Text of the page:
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Fire trucks and dump trucks and school buses, oh my! Touch a Truck event a huge hit

Youngsters of all ages take opportunity to check out heavy vehicles of all sizes and genres during special event at Moose Jaw Events Centre

You could have easily be excused if you were in downtown Moose Jaw on Saturday afternoon, September 10th and thought there was a massive traffic jam with a large emergency vehicle presence in the area of the Moose Jaw Events Centre.

With all the honking of horns, sirens and occasional pronouncement from police public address systems, it would have been easy to think something strange was going on.

But it was all for a good cause, as heavy vehicles of all types gathered on First Avenue outside the west entrance of the arena for the first-of-its-kind Touch A Truck event.

An initiative of the Early Childhood Coalition Committee and a host of like-minded community partners, Touch A Truck featured a wide range of high-tonnage vehicles, ranging from fire trucks to dump trucks, school buses and ambulances, tractors and different kinds of haulers, and yes, a pick-up truck from the Moose Jaw Police Service that was one of the most popular stops of all.

Youngsters were able to clamour around the cabs and interiors of all the vehicles, with operators, officers, firefighters and farmers on hand to offer education about what everything was all about.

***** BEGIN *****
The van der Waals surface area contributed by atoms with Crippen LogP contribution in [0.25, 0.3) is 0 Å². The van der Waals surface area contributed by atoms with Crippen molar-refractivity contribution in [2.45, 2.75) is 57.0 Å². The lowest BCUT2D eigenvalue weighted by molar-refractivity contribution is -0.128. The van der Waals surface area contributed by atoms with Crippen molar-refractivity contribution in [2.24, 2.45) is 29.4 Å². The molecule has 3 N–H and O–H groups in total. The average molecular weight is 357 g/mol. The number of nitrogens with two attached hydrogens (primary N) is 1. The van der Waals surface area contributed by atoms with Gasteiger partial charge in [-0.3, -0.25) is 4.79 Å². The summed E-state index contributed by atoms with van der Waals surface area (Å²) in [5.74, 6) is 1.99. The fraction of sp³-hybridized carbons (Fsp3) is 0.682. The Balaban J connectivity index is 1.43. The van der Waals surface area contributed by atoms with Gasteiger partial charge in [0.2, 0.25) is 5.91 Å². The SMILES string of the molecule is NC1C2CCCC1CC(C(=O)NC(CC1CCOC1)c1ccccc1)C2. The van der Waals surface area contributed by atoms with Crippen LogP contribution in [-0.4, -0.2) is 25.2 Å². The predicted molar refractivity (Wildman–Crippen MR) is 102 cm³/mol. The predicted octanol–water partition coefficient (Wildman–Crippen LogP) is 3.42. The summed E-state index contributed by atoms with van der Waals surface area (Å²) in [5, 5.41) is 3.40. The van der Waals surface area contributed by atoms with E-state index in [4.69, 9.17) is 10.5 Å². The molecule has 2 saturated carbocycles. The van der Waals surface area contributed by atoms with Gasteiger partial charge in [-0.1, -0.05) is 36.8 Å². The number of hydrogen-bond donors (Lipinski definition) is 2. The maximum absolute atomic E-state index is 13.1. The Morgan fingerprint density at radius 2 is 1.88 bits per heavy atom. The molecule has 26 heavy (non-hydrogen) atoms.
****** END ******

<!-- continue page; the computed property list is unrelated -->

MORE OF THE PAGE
“It’s wonderful, really, we have the most incredible operators who have come out and done their best to make it so interactive and fun for the kids,” said Christine Boyczuk, one of the event’s organizers. “It’s about learning about their community and you can see how much fun everyone is having. You have the kids getting in the trucks and pushing around lawnmowers and everything, it’s just so much fun and we’re so happy with it all.”

Touch a Truck took place both on the street outside the arena and inside the curling rink, with the latter including arts and crafts tables, as well as the aforementioned lawnmower course, where little ones could wind their way through a traffic cone course and pretend they were taking care of a weekend chore.
Folks could also pick up a bite to eat, making the whole event an afternoon of family fun.

The whole plan was to give youngsters a chance to familiarize themselves with the heavy vehicles they see every day, learning about what they’re all about.
“One of the operators, AgWest, said the kids who have gone on his bus and seen all the tools that they use for fixing tractors, they were so interested in that kind of mechanical stuff,” Boyczuk said as an example. “That’s the kind of thing we just don’t expose kids to very often in the city, so it was nice to give them that opportunity.”

There was no shortage of interested families either: hundreds of people milled through the area throughout the afternoon, with the event drawing exactly the kind of exposure organizers were hoping for.

“It’s totally awesome, we’re so happy that so many people came out and brought their children and that it all went so well,” Boyczuk said. 

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